“I think it’s premature for anybody with a blog right now to start saying, ‘OK, now that I’ve got a blog I am a kingmaker,'” said Joey deVilla, a resident in the riding and author of the blog, The Adventures of Accordion Guy in the 21st Century.
“But I believe (the online campaign) did help. It stirred some discussion online and at the candidates’ meetings, it got the attention of the media, and it became a story.”
For more on the role of the Parkdale-High Park election result and its relationship to the blogosphere, I point you to Michael Geist’s article, Lessons Learned.
The picture below comes from Stephen Taylor’s blog — it’s a shot of strategists from the three major Canadian political parties: Susan Murray (Liberal Party), Brad Lavigne (New Democratic Party) and Sandra Buckler (Conservative Party). If I had to sum up the election results using only one picture, I’d use this one.
Back in 1999 — this is the pre-accordion — I lived in a condo at the corner of Yonge and Carlton and sometimes got together with friends and friends-of-friends at Fiddler’s Green and talked over beer and pub grub. One particular night at the Green stands out in my mind: I think we all drank a little too much and one of the girls, in one of those “Too Much Information” moments, told us stories of her offbeat sexual proclivities. You can’t unhear such things once heard; I will simply say that thanks to this story, I cannot ever again watch A Charlie Brown Christmas — especially the ending — without cringing.
The night after that, I got into the only bar fight I have ever started in my life: I clobbered my gay friend at a gay bar. It wasn’t a queer-bashing thing; he was monopolizing the girl with whom I was on a date. He has since forgiven me and The Code of Dudes clearly exonerates me in this matter (statute 5: “Cock-blocking is wrong, dude”).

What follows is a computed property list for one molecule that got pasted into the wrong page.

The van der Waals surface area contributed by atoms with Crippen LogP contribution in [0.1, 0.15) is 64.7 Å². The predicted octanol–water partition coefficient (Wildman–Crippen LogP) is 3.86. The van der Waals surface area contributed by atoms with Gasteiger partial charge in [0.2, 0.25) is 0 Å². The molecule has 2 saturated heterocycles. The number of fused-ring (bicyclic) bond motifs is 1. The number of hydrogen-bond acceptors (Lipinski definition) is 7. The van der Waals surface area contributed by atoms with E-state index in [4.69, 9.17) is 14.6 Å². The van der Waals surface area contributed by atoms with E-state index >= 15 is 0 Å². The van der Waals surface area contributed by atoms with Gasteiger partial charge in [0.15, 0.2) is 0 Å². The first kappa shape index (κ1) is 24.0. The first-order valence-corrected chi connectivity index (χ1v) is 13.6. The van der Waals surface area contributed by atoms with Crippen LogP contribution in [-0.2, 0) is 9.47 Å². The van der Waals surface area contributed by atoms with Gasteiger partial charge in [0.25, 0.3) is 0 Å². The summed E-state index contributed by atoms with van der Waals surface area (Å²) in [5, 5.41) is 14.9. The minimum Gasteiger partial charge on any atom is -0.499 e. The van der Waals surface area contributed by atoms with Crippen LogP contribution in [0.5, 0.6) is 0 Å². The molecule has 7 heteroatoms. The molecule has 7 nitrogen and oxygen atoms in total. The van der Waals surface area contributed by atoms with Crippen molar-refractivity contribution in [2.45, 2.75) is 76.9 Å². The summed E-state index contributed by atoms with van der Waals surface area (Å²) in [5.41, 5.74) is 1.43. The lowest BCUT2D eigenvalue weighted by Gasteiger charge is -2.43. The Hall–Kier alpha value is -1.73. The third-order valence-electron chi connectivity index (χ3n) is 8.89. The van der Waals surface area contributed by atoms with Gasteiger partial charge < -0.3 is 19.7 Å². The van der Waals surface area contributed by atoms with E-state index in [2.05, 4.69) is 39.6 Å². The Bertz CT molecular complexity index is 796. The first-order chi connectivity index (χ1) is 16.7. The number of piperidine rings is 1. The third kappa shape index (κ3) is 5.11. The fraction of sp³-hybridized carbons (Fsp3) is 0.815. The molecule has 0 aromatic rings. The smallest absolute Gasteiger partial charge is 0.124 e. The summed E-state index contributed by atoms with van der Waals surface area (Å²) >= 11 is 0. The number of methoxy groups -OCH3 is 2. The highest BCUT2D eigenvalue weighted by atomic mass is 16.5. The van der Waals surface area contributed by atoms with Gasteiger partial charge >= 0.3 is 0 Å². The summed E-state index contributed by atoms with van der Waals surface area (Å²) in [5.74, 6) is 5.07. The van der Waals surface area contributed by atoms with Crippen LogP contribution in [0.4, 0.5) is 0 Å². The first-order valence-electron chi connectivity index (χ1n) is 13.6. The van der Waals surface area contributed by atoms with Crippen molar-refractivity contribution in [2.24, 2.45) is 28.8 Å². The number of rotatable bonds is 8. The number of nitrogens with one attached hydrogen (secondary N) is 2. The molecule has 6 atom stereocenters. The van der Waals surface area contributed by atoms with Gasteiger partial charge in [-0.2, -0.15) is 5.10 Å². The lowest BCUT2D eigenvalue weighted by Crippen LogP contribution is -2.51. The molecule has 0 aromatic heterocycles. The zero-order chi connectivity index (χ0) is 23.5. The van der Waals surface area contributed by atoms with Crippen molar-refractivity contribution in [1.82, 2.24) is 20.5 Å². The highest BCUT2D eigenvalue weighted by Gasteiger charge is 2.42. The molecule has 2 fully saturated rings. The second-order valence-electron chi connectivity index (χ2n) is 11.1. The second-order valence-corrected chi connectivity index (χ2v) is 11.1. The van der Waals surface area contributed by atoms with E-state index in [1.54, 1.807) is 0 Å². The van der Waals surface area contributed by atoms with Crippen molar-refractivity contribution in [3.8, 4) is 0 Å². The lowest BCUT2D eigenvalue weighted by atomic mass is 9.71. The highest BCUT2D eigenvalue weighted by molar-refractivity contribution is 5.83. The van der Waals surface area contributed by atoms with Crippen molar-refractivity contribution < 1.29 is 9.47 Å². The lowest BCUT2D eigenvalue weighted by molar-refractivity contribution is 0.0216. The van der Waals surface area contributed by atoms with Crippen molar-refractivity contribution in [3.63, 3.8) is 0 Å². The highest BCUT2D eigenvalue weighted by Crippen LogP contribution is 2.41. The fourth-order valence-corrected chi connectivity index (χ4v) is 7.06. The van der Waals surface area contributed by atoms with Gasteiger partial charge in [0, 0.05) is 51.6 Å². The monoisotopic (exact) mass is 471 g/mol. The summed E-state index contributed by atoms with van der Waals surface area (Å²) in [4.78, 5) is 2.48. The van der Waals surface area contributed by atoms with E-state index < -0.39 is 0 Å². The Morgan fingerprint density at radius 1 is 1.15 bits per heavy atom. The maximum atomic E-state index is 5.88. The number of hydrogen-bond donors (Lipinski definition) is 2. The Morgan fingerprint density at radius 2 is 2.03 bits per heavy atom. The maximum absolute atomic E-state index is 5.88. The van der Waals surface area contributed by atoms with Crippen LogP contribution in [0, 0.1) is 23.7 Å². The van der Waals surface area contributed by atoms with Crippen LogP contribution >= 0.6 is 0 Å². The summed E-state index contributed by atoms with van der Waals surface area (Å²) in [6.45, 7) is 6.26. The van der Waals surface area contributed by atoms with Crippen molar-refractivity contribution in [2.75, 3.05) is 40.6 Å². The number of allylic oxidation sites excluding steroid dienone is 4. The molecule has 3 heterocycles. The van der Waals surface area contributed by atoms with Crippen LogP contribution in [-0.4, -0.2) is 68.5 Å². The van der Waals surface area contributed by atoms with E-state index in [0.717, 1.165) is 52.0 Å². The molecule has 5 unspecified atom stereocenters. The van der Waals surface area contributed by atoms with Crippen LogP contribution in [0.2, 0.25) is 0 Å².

Ah, good times, good times.
I Guess That Makes This the “Amble”
Anyhow, this is all preamble to my reminding you that the Blogstravaganza, which I mentioned earlier, takes place this Friday at good ol’ Fiddler’s Green. Organized by Bob “Let it Bleed” Tarantino (and supposedly by Jason “Cherniak on Politics” Cherniak, but I’ve been plugging the event harder than he has), it’s a gathering of Accordion City’s bloggers, blog readers, curious onlookers and people who just need to know the details behind the Charlie Brown Christmas story.
Everyone walks away from last night’s excitement with something to keep
them happy: Conservatives have a victory, the NDP has an increased seat
count and the Liberals remain a relatively strong Official Opposition.
Which means everyone should be in a good mood for Friday night’s blogstravaganza!
C’mon down! Once again, it takes place at Fiddler’s Green, located at 27 Wellesley Street East, on Friday, January 27th at 8 p.m..
Fiddler’s Green is a decent Irish pub that I used to frequent back when
I lived at the corner of Yonge and Carlton. It’s a nice central
location that’s also right on top of Wellesley Station.
A couple of days ago, Damian “Daimnation!” Penny wrote a blog entry in which he speculated how various characters on The Simpsons would’ve voted in last night’s election. It’s an amusing read, and the comments range from the funny to the foamy (I suspect that that commenter is shopping for Asian mail-order brides and some marital brass knuckles).
I’ll throw my hat in the ring by suggesting that Harper use the speech that Sideshow Bob made after getting elected mayor of Springfield, with the appropriate word substitutions. I think it shows what attracts people to the Conservatives and how their policies simply replace the “nanny state” they despise with a “nunny state”:
Because you need me, Springfield. Your guilty conscience may move you to vote Democratic, but deep down you long for a cold-hearted Republican to lower taxes, brutalize criminals, and rule you like a king. That’s why I did this, to save you from yourselves.
Now, if you’ll excuse me, I have a city to run.